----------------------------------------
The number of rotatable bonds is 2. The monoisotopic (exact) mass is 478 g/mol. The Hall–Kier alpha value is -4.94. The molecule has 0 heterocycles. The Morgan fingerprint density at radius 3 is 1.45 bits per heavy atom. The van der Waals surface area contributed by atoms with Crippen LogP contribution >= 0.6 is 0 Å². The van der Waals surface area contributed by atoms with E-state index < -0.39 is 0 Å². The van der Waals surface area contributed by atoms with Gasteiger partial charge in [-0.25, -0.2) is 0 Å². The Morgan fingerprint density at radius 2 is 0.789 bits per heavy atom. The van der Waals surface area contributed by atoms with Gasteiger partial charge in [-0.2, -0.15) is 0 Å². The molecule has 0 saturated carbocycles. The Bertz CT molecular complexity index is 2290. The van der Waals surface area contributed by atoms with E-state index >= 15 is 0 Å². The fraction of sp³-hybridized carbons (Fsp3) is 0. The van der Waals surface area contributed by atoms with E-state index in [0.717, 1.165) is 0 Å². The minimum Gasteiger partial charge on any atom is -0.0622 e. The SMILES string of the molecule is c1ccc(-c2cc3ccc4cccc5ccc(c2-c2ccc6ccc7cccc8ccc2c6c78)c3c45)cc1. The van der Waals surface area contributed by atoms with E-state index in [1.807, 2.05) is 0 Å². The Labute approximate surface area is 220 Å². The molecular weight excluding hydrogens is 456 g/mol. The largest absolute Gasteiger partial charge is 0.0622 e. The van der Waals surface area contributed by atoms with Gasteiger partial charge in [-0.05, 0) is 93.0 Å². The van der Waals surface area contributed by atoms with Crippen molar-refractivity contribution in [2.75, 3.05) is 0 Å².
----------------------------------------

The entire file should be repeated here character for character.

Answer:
The number of rotatable bonds is 2. The monoisotopic (exact) mass is 478 g/mol. The Hall–Kier alpha value is -4.94. The molecule has 0 heterocycles. The Morgan fingerprint density at radius 3 is 1.45 bits per heavy atom. The van der Waals surface area contributed by atoms with Crippen LogP contribution >= 0.6 is 0 Å². The van der Waals surface area contributed by atoms with E-state index < -0.39 is 0 Å². The van der Waals surface area contributed by atoms with Gasteiger partial charge in [-0.25, -0.2) is 0 Å². The Morgan fingerprint density at radius 2 is 0.789 bits per heavy atom. The van der Waals surface area contributed by atoms with Gasteiger partial charge in [-0.2, -0.15) is 0 Å². The molecule has 0 saturated carbocycles. The Bertz CT molecular complexity index is 2290. The van der Waals surface area contributed by atoms with E-state index >= 15 is 0 Å². The fraction of sp³-hybridized carbons (Fsp3) is 0. The van der Waals surface area contributed by atoms with E-state index in [0.717, 1.165) is 0 Å². The minimum Gasteiger partial charge on any atom is -0.0622 e. The SMILES string of the molecule is c1ccc(-c2cc3ccc4cccc5ccc(c2-c2ccc6ccc7cccc8ccc2c6c78)c3c45)cc1. The van der Waals surface area contributed by atoms with E-state index in [1.807, 2.05) is 0 Å². The Labute approximate surface area is 220 Å². The molecular weight excluding hydrogens is 456 g/mol. The largest absolute Gasteiger partial charge is 0.0622 e. The van der Waals surface area contributed by atoms with Gasteiger partial charge in [-0.05, 0) is 93.0 Å². The van der Waals surface area contributed by atoms with Crippen molar-refractivity contribution in [2.75, 3.05) is 0 Å².